In recent years, the number of entries from primary schoolchildren has risen tremendously. What is striking is that these young creators tend to increasingly integrate individual works into larger projects. Stories are made up, written on the computer and then illustrated with graphic programs. Such early contact – and confrontation with the division of labor – is fertile soil for the cybergeneration.

Just the same, the children of this generation were not born technical “whiz kids”; they also have to learn their way around by trial and error. Yet the submitted projects and samples demonstrate one thing rather plainly: there is a fourth basic skill alongside reading, writing and arithmetic.

After a first viewing of the entries, it became immediately clear that the quality of this year’s works would not cause problems in awarding the prizes. All ten Honorary Mentions display a sure hand in dealing with new technologies and media, plus a good dose of imagination and creativity.

With his web page Junky Hugs, twelve-year-old Patrick Derieg-Hütmansberger has developed a very personal Flash site, adorned with many graphic elements that reveal his talent for drawing.

Dual Mouse by Christoph Wiesner was another surprise. A simple, almost banal idea, but of great entertainment value and inspirational strength – true to the old advertising motto: “Reduce to the max.”

Mathias Kunter’s Revo Race shows that Tron still has surprises in store for us. Over the years there have been countless imitations. Yet Revo Race clearly stands out from the rest. The perspective used in it produces a strong spatial character, and new effects give the game tremendous dynamics.

The project submitted by the HBLA, a secondary school for creative design in Linz, addresses a topic which has become a problem in our modern, globalized world. Taking the digital possibilities available to us, such as photography, image manipulation and graphics, [phonetcard] – from Word to Image attempts to develop a way of teaching design that is “language-sensitive, intercultural, and uses multimedia”, and “not only focuses on tolerance but also on learning techniques such as how to look things up, research and compare them”.

Tobias Schererbauer’s Internet platform Onan Casting + Onan TV is an ambitious project for young people who use the medium of the Internet in an exemplary fashion as a form of expression and basis of communication, and so allow creativity full play. The idea of establishing a regional online television made by young people for young people taps into the zeitgeist and deserves support. All together, the project gives a good picture of young people and the world they live in, a world in which digital media and networking are as natural as the right party on the weekend.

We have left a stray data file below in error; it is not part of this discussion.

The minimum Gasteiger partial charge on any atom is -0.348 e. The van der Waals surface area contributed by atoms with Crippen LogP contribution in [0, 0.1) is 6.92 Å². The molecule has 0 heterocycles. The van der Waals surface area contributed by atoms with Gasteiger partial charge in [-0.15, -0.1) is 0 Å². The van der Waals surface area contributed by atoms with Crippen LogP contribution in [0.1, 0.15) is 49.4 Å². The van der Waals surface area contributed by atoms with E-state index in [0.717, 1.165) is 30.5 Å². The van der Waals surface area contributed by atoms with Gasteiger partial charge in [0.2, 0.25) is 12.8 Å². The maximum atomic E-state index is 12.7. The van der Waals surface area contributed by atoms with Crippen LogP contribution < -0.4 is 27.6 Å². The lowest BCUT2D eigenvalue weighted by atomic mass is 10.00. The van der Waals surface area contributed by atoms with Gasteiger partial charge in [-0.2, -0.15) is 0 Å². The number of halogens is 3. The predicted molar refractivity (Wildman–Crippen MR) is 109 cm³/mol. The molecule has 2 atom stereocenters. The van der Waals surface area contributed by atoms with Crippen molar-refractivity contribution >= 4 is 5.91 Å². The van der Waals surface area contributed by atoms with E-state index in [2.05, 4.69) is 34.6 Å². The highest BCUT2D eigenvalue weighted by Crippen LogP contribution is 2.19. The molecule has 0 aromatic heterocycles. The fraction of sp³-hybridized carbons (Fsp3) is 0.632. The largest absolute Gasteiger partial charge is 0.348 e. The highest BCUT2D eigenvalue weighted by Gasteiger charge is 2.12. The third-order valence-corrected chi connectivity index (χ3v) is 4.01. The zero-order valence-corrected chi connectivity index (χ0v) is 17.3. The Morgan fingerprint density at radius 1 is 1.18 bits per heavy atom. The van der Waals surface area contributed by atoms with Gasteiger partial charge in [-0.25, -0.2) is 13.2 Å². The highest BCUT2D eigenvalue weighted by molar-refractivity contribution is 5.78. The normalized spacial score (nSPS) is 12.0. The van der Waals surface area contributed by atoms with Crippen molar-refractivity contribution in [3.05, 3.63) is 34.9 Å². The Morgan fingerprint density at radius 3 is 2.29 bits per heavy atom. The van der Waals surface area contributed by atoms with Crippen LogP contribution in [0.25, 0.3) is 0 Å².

With FANTASY X—Dark Dreams Manuel Eder has created a cohesive animated film in the style of Japanese animes. The quality of the drawings and the dramatic development of the plot conform to the genre, but this work also shows how it is possible to go beyond such a genre and discover one’s own style.

Students from the BG/BRG in Waidhofen/Thaya designed, programmed and constructed a record player of another kind. Kisum is the name of this unusual object. Without much background knowledge, these young inventors experimented until they could pick up sounds from a piece of aluminium foil with a tone arm made out of a match box and a light-emitting diode.

In his project Sulaa, Gerald Gradwohl has successfully combined useful features with an aesthetic presentation.

With complement, Franz Haider has succeeded in realizing a fun idea for a game. Speed and accuracy are the basic requirements for stringing together a row of numbers that plays with the binary code.

Michaela Meindl’s and Michael Mayrhofer-Reinhartshuber’s final school project demonstrates in a special way the social component which the use of new media can involve. In EyeBoard, hard and software has been developed that enables people to control the most essential applications on their computers with their eyes.